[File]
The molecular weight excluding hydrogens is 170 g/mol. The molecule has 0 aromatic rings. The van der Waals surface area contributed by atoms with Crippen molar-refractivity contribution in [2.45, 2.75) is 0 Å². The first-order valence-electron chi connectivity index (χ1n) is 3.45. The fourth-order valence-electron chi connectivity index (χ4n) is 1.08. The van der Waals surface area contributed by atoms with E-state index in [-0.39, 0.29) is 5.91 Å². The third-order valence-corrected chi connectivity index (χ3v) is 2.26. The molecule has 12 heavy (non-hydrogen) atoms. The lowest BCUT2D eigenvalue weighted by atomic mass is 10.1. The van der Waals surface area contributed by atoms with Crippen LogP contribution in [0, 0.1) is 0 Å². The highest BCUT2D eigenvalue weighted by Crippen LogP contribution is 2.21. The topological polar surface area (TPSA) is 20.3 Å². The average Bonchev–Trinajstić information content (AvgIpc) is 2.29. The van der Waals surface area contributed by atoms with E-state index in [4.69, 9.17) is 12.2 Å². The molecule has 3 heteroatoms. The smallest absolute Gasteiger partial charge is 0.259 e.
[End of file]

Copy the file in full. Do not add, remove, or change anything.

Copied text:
The molecular weight excluding hydrogens is 170 g/mol. The molecule has 0 aromatic rings. The van der Waals surface area contributed by atoms with Crippen molar-refractivity contribution in [2.45, 2.75) is 0 Å². The first-order valence-electron chi connectivity index (χ1n) is 3.45. The fourth-order valence-electron chi connectivity index (χ4n) is 1.08. The van der Waals surface area contributed by atoms with E-state index in [-0.39, 0.29) is 5.91 Å². The third-order valence-corrected chi connectivity index (χ3v) is 2.26. The molecule has 12 heavy (non-hydrogen) atoms. The lowest BCUT2D eigenvalue weighted by atomic mass is 10.1. The van der Waals surface area contributed by atoms with Crippen LogP contribution in [0, 0.1) is 0 Å². The highest BCUT2D eigenvalue weighted by Crippen LogP contribution is 2.21. The topological polar surface area (TPSA) is 20.3 Å². The average Bonchev–Trinajstić information content (AvgIpc) is 2.29. The van der Waals surface area contributed by atoms with E-state index in [4.69, 9.17) is 12.2 Å². The molecule has 3 heteroatoms. The smallest absolute Gasteiger partial charge is 0.259 e.